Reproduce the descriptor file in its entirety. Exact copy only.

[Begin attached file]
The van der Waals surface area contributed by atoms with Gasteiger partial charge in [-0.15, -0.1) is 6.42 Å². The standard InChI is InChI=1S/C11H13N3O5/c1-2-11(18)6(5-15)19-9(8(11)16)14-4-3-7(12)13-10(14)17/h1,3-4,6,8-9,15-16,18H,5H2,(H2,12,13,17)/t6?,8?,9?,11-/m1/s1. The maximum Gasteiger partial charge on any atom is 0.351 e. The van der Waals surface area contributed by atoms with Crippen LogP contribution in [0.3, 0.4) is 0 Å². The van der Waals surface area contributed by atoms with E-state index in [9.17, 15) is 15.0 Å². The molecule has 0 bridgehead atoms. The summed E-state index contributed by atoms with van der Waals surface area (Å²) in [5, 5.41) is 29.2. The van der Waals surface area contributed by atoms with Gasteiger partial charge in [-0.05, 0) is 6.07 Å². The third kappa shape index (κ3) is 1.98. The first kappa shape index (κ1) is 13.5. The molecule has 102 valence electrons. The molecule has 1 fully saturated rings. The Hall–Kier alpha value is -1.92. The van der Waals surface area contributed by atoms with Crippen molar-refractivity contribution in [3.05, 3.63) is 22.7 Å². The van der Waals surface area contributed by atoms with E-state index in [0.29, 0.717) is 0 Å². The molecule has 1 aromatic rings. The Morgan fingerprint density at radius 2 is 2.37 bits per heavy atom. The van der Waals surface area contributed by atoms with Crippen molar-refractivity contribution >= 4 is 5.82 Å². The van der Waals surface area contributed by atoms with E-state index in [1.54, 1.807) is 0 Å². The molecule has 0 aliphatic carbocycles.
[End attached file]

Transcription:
The van der Waals surface area contributed by atoms with Gasteiger partial charge in [-0.15, -0.1) is 6.42 Å². The standard InChI is InChI=1S/C11H13N3O5/c1-2-11(18)6(5-15)19-9(8(11)16)14-4-3-7(12)13-10(14)17/h1,3-4,6,8-9,15-16,18H,5H2,(H2,12,13,17)/t6?,8?,9?,11-/m1/s1. The maximum Gasteiger partial charge on any atom is 0.351 e. The van der Waals surface area contributed by atoms with Crippen LogP contribution in [0.3, 0.4) is 0 Å². The van der Waals surface area contributed by atoms with E-state index in [9.17, 15) is 15.0 Å². The molecule has 0 bridgehead atoms. The summed E-state index contributed by atoms with van der Waals surface area (Å²) in [5, 5.41) is 29.2. The van der Waals surface area contributed by atoms with Gasteiger partial charge in [-0.05, 0) is 6.07 Å². The third kappa shape index (κ3) is 1.98. The first kappa shape index (κ1) is 13.5. The molecule has 102 valence electrons. The molecule has 1 fully saturated rings. The Hall–Kier alpha value is -1.92. The van der Waals surface area contributed by atoms with Crippen molar-refractivity contribution in [3.05, 3.63) is 22.7 Å². The van der Waals surface area contributed by atoms with E-state index in [0.29, 0.717) is 0 Å². The molecule has 1 aromatic rings. The Morgan fingerprint density at radius 2 is 2.37 bits per heavy atom. The van der Waals surface area contributed by atoms with Crippen molar-refractivity contribution >= 4 is 5.82 Å². The van der Waals surface area contributed by atoms with E-state index in [1.54, 1.807) is 0 Å². The molecule has 0 aliphatic carbocycles.